Periodical Cicada Tunnels

by Carl Strang

On Monday I went to Wood Dale Grove and Salt Creek Park Forest Preserves in DuPage County and looked for periodical cicada tunnels. As mentioned in the previous post, these are dug to the surface by nymphs, often weeks before they emerge to molt into their adult form.

My choice of those two preserves was not random. In the 2007 major emergence there were practically no periodical cicadas in the adjacent cities of Addison and Wood Dale, but residents reported that there were plenty in 2003. I had found no cicadas in either of those preserves when I checked them in 2007. Is it possible that those cicadas had completely shifted their timing to form a separate population? If so, this would be scientifically significant. I started finding cicada tunnels soon after entering the forest at Wood Dale Grove on Monday. I was elated at what I saw when I lifted a piece of old concrete.

Three cicada tunnels were in that one small area.

In 40 minutes of searching I found 10 tunnels. A couple were in chimneys, similar to those some crayfish produce.

Cicada chimney

How did I know these were not crayfish tunnels? Size tells the tale. A periodical cicada tunnel is half an inch in diameter, around the size of my forefinger. Crayfish tunnels are at least as big around as a quarter. Nightcrawler tunnels are much smaller, less than a pencil’s diameter.

Most of the tunnels I saw were sheltered, like those under the concrete, under bark or an overhanging fallen tree stem. Those in unsheltered bare soil had sharp edges, indicating they had been dug in the few days since a very heavy rainstorm passed through. Were it not for that storm, I believe I would have seen many more, as the rain washed soil into the tops of the tunnels.

At Salt Creek Park it was much the same story. In low areas resembling those at Wood Dale Grove I found tunnels at the same rate, one sharp-edged one about every four minutes. I did not find any in the upland woods, which may prove to be significant. Cassin’s 17-year cicadas are associated more with lowland woods, Linnaeus’s 17-year cicadas with uplands.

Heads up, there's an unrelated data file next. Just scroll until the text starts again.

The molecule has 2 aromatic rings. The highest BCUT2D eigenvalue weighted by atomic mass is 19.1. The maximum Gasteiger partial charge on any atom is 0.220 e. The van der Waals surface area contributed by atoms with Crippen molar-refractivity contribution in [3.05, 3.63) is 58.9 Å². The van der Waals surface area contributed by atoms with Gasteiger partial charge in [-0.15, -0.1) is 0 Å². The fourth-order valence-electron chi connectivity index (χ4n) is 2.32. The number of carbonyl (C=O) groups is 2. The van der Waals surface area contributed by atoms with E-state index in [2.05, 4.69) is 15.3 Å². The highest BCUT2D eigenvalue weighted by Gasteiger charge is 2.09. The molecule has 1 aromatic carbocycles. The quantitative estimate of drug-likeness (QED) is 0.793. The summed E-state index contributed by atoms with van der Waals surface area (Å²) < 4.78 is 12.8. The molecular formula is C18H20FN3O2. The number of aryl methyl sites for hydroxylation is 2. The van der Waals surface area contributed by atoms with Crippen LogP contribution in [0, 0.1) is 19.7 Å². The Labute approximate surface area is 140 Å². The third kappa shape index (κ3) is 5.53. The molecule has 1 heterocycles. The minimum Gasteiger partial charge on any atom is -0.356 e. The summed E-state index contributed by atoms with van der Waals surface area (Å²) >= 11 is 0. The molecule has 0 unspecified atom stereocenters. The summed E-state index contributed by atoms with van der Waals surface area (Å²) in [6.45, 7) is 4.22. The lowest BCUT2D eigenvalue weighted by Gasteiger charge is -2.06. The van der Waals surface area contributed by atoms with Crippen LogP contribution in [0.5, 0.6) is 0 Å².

All of this has me very much looking forward to what I will find in a few weeks in this area. If there is indeed a major emergence in these two preserves, which are fairly close together, what is the extent of the emergence area? Are both species involved, or just the one? Can I document mating and egg laying? And, of course, all of this observing must be done under the social distancing, mask-wearing safety protocols dictated by the covid epidemic. Stay tuned.


  1. Julie Larsen said,

    May 6, 2020 at 7:05 am

    Very interesting. I look forward to your findings in the next few weeks. Thanks for writing about it.

  2. Beth Johnson said,

    May 7, 2020 at 4:57 pm

    Very interesting. Looking forward to what you discover in a few weeks. I remember the cicadas in the Arboretum in 2007.

  3. John Denk said,

    June 3, 2020 at 10:22 am

    I found one in my yard this morning near Tinley Park in Cook County.

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